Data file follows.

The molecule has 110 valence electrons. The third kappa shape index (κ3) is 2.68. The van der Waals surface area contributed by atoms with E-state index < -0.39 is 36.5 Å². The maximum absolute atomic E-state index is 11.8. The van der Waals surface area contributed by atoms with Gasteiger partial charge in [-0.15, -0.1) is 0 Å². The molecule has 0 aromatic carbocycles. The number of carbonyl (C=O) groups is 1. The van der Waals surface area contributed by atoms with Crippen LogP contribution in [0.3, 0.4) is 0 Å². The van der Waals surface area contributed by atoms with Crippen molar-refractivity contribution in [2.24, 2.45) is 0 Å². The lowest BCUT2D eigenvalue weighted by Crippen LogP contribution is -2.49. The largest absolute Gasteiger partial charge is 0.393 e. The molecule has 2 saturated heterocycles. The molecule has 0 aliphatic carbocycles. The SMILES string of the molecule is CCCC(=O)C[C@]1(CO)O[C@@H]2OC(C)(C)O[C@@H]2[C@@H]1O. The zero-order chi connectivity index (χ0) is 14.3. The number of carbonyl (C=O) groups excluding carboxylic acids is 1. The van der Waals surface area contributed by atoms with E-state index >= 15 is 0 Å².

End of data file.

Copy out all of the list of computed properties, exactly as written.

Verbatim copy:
The molecule has 110 valence electrons. The third kappa shape index (κ3) is 2.68. The van der Waals surface area contributed by atoms with E-state index < -0.39 is 36.5 Å². The maximum absolute atomic E-state index is 11.8. The van der Waals surface area contributed by atoms with Gasteiger partial charge in [-0.15, -0.1) is 0 Å². The molecule has 0 aromatic carbocycles. The number of carbonyl (C=O) groups is 1. The van der Waals surface area contributed by atoms with Crippen LogP contribution in [0.3, 0.4) is 0 Å². The van der Waals surface area contributed by atoms with Crippen molar-refractivity contribution in [2.24, 2.45) is 0 Å². The lowest BCUT2D eigenvalue weighted by Crippen LogP contribution is -2.49. The largest absolute Gasteiger partial charge is 0.393 e. The molecule has 2 saturated heterocycles. The molecule has 0 aliphatic carbocycles. The SMILES string of the molecule is CCCC(=O)C[C@]1(CO)O[C@@H]2OC(C)(C)O[C@@H]2[C@@H]1O. The zero-order chi connectivity index (χ0) is 14.3. The number of carbonyl (C=O) groups excluding carboxylic acids is 1. The van der Waals surface area contributed by atoms with E-state index >= 15 is 0 Å².